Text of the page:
DeFi Lenders Spooked By Curve Exploit
Stablecoin Borrowing Rates Spike On Aave
By: Owen Fernau • Loading...DeFi News
The fallout from a $70M exploit of Curve Finance earlier this week continues to ripple through DeFi, with major lending platforms facing a liquidity crunch.
On Aave, DeFi’s leading money market with nearly $5B in total value locked (TVL), borrowing costs for major stablecoins are at their highest levels in over a year.
The borrowing rate for USDC, which is the largest stablecoin market on Aave V2 with $415M supplied, stands at over 22% after having spiked as high as 32% on July 31.
USDC is crypto’s second-largest stablecoin with a $26B market capitalization.
Meanwhile, the USDT borrowing rate has jumped to over 18%, its highest level since March, when concerns about USDC’s backing sent traders flocking to Tether’s USDT, crypto’s largest stablecoin with an $83.7B market capitalization.
DAI, the third-deepest stablecoin market on Aave, is also expensive to borrow at 12%.
The reason for the increased rates is that users are pulling stablecoins from the platform, which is pushing up utilization rates for the dollar-pegged assets. All the stablecoin markets are currently over 90% utilized.
The utilization rate in this case refers to how much of a given asset investors are borrowing versus the available supply. As utilization rates go up, interest rates do too, encouraging borrowers to repay their loans and enticing would-be lenders to deposit more assets.
Nearly $1B Leaves Aave
Aave’s TVL has dropped nearly 15% in the past week and it’s likely that depositors are pulling assets from Aave out of concern that the protocol could be left with bad debt.
A major withdrawal came from Justin Sun, the founder of the Tron blockchain. Sun pulled $40.7M of USDT from Aave on Aug. 1, briefly pushing the interest rate on the stablecoin to 44%, according to Lookonchain.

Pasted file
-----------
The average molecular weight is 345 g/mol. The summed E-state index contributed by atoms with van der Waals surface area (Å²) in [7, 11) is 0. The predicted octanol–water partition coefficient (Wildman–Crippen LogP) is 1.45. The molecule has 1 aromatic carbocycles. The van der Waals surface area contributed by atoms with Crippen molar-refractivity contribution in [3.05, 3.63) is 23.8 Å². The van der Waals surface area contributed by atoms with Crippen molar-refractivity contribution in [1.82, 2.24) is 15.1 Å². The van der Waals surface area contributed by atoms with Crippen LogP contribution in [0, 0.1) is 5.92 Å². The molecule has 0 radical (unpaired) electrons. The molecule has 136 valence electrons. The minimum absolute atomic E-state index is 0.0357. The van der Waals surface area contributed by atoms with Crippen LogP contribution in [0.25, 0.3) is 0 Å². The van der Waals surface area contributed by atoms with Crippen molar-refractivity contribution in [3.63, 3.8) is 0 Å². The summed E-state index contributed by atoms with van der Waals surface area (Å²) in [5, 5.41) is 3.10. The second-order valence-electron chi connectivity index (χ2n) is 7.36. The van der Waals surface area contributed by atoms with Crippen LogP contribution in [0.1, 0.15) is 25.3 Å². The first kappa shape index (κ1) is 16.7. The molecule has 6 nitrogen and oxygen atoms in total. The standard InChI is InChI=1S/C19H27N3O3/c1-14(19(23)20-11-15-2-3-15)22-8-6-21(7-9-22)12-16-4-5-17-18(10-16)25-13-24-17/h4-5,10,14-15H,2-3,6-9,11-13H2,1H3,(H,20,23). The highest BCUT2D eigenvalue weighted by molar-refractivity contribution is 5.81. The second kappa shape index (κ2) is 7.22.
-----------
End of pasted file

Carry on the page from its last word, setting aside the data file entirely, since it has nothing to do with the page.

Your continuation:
One of the largest users of Aave is Curve co-founder Michael Egorov, who has $148M in deposited CRV tokens backing $56M in stablecoin loans.
Hackers successfully attacked Curve on July 30, pushing CRV down 20% along with draining roughly $70M from the exchange’s liquidity pools. The depressed CRV price, combined with the asset’s relatively low on-chain liquidity, has DeFi lending projects scrambling to reassess their exposure to avoid accruing bad debt.
It’s a big moment for DeFi.
While experimental projects in open finance have often blown up in the past, core DeFi protocols like Maker, Aave, Compound, Curve, and Uniswap, are generally considered to be battle-tested and safe.
Now, hackers have successfully attacked Curve for a huge sum, which could impact the perception of these DeFi “blue chips.”
Abracadabra Mulls Raising Rates
Other communities are grappling with CRV-backed loans as well — contributors to Abracadabra, a lending platform where Egorov owes $9.9M against $22M in CRV, are debating whether to raise interest rates to a base rate of 200%, a figure certainly high enough to induce repayment.
The proposal doesn’t look like it’s going to pass — voting is set to close later today and “nay” votes outweigh “yay” votes by 72% to 28%.
However another vote, set to complete on August 5, just went live today — the proposal would raise interest rates on Egorov’s positions to 80%. The interest rate would depend on the outstanding loan balance, and would also fluctuate based on the health of the position. For example, if the Curve co-founder deposited more CRV, the ratio of borrowed MIM to pledged collateral would drop, as would the interest rate.
The Abracadabra post is also factoring in the amount of CRV liquidity on the Curve exchange. Deeper liquidity means a more stable price, making it easier to liquidate the position if necessary. There’s currently $11.5M of liquidity on Curve, according to DeFi Llama.
Abracadabra voted to freeze the CRV market on July 31.
The concerns around Egorov’s positions aren’t new. Risk management firm Gauntlet Network recommended that Aave freeze the CRV lending market last month, but the proposal was shot down by AAVE holders.
With this weekend’s hack, however, the Curve’s co-founder’s borrowing positions have once again come under the microscope.
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